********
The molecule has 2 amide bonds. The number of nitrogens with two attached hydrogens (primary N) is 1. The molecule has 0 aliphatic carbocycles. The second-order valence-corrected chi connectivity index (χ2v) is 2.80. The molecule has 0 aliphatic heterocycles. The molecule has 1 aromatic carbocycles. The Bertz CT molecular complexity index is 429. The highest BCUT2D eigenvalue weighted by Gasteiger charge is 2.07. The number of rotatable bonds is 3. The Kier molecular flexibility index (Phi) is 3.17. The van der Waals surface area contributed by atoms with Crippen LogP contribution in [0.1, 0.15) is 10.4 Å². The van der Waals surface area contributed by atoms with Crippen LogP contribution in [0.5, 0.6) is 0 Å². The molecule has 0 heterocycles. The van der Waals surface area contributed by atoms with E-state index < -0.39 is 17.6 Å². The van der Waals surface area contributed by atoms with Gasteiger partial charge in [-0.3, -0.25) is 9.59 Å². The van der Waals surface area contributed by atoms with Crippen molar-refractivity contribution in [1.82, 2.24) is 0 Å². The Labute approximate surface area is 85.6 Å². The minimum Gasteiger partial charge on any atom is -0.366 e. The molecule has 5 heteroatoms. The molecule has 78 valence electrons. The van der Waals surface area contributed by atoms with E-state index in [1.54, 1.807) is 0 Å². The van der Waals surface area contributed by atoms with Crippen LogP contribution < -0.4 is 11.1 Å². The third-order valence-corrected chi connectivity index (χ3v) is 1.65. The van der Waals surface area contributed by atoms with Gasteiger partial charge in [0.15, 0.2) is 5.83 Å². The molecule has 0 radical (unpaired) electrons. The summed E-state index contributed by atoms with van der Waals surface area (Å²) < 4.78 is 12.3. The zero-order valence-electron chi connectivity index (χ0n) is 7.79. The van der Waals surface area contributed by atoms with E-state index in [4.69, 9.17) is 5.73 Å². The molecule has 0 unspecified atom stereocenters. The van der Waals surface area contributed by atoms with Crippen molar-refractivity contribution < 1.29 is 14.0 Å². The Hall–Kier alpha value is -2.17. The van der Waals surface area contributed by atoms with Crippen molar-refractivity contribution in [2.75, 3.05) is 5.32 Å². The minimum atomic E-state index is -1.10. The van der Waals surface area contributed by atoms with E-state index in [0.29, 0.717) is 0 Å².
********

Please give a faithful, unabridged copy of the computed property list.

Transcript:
The molecule has 2 amide bonds. The number of nitrogens with two attached hydrogens (primary N) is 1. The molecule has 0 aliphatic carbocycles. The second-order valence-corrected chi connectivity index (χ2v) is 2.80. The molecule has 0 aliphatic heterocycles. The molecule has 1 aromatic carbocycles. The Bertz CT molecular complexity index is 429. The highest BCUT2D eigenvalue weighted by Gasteiger charge is 2.07. The number of rotatable bonds is 3. The Kier molecular flexibility index (Phi) is 3.17. The van der Waals surface area contributed by atoms with Crippen LogP contribution in [0.1, 0.15) is 10.4 Å². The van der Waals surface area contributed by atoms with Crippen LogP contribution in [0.5, 0.6) is 0 Å². The molecule has 0 heterocycles. The van der Waals surface area contributed by atoms with E-state index < -0.39 is 17.6 Å². The van der Waals surface area contributed by atoms with Gasteiger partial charge in [-0.3, -0.25) is 9.59 Å². The van der Waals surface area contributed by atoms with Crippen molar-refractivity contribution in [1.82, 2.24) is 0 Å². The Labute approximate surface area is 85.6 Å². The minimum Gasteiger partial charge on any atom is -0.366 e. The molecule has 5 heteroatoms. The molecule has 78 valence electrons. The van der Waals surface area contributed by atoms with E-state index in [1.54, 1.807) is 0 Å². The van der Waals surface area contributed by atoms with Crippen LogP contribution < -0.4 is 11.1 Å². The third-order valence-corrected chi connectivity index (χ3v) is 1.65. The van der Waals surface area contributed by atoms with Gasteiger partial charge in [0.15, 0.2) is 5.83 Å². The molecule has 0 radical (unpaired) electrons. The summed E-state index contributed by atoms with van der Waals surface area (Å²) < 4.78 is 12.3. The zero-order valence-electron chi connectivity index (χ0n) is 7.79. The van der Waals surface area contributed by atoms with E-state index in [4.69, 9.17) is 5.73 Å². The molecule has 0 unspecified atom stereocenters. The van der Waals surface area contributed by atoms with Crippen molar-refractivity contribution < 1.29 is 14.0 Å². The Hall–Kier alpha value is -2.17. The van der Waals surface area contributed by atoms with Crippen molar-refractivity contribution in [2.75, 3.05) is 5.32 Å². The minimum atomic E-state index is -1.10. The van der Waals surface area contributed by atoms with E-state index in [0.29, 0.717) is 0 Å².